Published November 20, 2014
Even healthy, active people will experience joint and muscle pain due to exertion and aging. Enter devil's claw to the rescue. Devil's claw root is the common name for Harpogophytum procumbens, an herbaceous plant native to the Kalahari savanna of Southern Africa, the Namibian steppes, and Madagascar. Devil's claw root refers to the dried roots of the plant, which are used medicinally, primarily in Africa and Europe. According to the European Scientific Cooperative on Phytotherapy (ESCOP) the roots should contain not less than one percent of the compound harpagoside. Devil's claw root plays a valuable role in African folk medicine, where it has been used as a digestive tonic, for blood disorders, to reduce fever, as an analgesic, and to relieve various complaints during pregnancy.
Devil's claw root has been the subject of analysis into its constituents, animal and human studies. Devil's claw root contains a group of compounds called the iridoid glucosides, which include harpagoside, and are anti-inflammatory. The root contains several other anti-inflammatory compounds as well. Other agents in devil's claw root, including flavonoids and phytosterols, are antioxidant, choleretic (stimulate bile production) and antispasmodic. The combination of anti-inflammatory, antispasmodic and digestion-enhancing agents supports the uses of devil's claw for those purposes. Devil's claw root was introduced to Western medicine by a South African farmer, G.H. Mehnert, who observed its broad uses among natives. Devil's claw root was first used in Europe in 1953, where it has enjoyed use for arthritic, liver, bile, kidney and bladder complaints, and allergies.
Today the most popular use for Devil's claw root is to relieve arthritis. In France Devil's claw root products can be marketed with a claim for traditional use for symptomatic relief of painful joint disorders. The herb is approved by ESCOP for painful arthritis, tendinitis, loss of appetite and dyspepsia.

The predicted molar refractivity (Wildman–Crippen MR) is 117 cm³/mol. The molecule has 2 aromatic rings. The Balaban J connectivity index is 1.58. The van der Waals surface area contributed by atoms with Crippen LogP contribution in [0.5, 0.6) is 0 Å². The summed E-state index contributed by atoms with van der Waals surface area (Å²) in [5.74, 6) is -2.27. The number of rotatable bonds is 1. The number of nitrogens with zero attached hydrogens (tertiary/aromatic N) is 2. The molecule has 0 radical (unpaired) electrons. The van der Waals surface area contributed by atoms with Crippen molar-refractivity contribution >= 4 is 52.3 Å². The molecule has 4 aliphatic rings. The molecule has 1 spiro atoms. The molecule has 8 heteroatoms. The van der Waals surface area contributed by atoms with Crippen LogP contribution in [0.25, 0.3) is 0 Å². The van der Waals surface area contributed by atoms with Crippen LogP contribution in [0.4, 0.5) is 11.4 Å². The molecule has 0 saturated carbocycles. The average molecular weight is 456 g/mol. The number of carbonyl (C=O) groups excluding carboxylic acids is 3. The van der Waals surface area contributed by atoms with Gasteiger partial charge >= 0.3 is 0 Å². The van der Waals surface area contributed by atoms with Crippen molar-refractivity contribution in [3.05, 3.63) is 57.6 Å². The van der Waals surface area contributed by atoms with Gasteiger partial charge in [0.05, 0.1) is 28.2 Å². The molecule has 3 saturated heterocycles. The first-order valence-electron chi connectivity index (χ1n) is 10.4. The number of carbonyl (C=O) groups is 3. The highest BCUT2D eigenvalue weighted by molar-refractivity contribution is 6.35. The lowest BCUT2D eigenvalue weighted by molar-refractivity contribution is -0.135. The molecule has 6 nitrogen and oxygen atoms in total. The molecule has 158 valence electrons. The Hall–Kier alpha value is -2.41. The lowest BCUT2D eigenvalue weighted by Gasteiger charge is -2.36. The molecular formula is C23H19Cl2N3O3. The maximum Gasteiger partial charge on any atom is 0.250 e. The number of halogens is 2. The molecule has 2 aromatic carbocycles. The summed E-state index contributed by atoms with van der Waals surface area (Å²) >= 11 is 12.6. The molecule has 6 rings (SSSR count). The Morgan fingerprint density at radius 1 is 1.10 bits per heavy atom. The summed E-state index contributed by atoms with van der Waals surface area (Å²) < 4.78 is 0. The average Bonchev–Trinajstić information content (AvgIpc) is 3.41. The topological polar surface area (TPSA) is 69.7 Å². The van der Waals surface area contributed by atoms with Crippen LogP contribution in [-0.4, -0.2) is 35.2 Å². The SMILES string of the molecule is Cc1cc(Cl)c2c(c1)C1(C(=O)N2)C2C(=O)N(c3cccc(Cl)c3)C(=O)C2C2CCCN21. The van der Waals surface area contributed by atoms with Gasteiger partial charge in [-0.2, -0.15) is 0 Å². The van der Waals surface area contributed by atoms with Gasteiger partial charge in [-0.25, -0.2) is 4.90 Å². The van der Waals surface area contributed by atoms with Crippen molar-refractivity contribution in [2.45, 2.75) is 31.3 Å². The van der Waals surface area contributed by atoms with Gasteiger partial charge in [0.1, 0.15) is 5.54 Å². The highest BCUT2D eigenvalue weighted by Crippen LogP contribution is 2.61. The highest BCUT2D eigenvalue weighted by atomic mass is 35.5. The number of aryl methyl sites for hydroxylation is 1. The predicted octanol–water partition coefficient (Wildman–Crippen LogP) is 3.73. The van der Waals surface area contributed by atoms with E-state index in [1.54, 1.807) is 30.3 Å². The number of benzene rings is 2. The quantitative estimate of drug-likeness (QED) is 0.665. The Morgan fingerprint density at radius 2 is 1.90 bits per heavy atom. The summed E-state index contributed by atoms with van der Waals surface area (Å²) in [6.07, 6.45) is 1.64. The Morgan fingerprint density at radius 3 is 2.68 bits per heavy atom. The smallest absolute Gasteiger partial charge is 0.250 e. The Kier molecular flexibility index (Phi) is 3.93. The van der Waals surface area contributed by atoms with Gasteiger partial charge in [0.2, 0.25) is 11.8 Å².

One study on Devil's claw was performed on patients with slight to moderate muscular tension or slight muscular pain of the back, shoulder and neck. On a double-blind randomized basis, a total of 31 patients received doses of Devil's claw root extract twice daily, and 32 received a placebo. The duration of the therapy was 4 weeks. A highly significant clinical efficacy was achieved with Devil's claw extract in cases of slight to moderate muscular pain.
In a published analysis of several Devil's claw root studies, extracts of Devil's claw root proved valuable for the supportive treatment of degenerative painful rheumatism. Use of devil's claw extract improved motility and a reduction of pain sensation in several clinical studies. Pharmacological experiments have shown analgesic, antiphlogistic and anti-inflammatory actions.
There are no known negative side effects or drug interactions associated with Devil's claw. You can use Devil's claw as a tea or in tablets and capsules. As a tea, brew 4 - 5 grams of the root daily for relief of joint or muscle pain. In supplementary capsule form, look for products containing extracts of Devil's claw standardized to 2 - 3% iridoid glycosides. Take 200 - 2500 milligrams per day.
Chris Kilham is a medicine hunter who researches natural remedies all over the world, from the Amazon to Siberia. He teaches ethnobotany courses at the University of Massachusetts Amherst, where he is Explorer In Residence. Chris advises herbal, cosmetic and pharmaceutical companies and is a regular guest on radio and TV programs worldwide. His field research is largely sponsored by Naturex of Avignon, France. Read more at www.MedicineHunter.com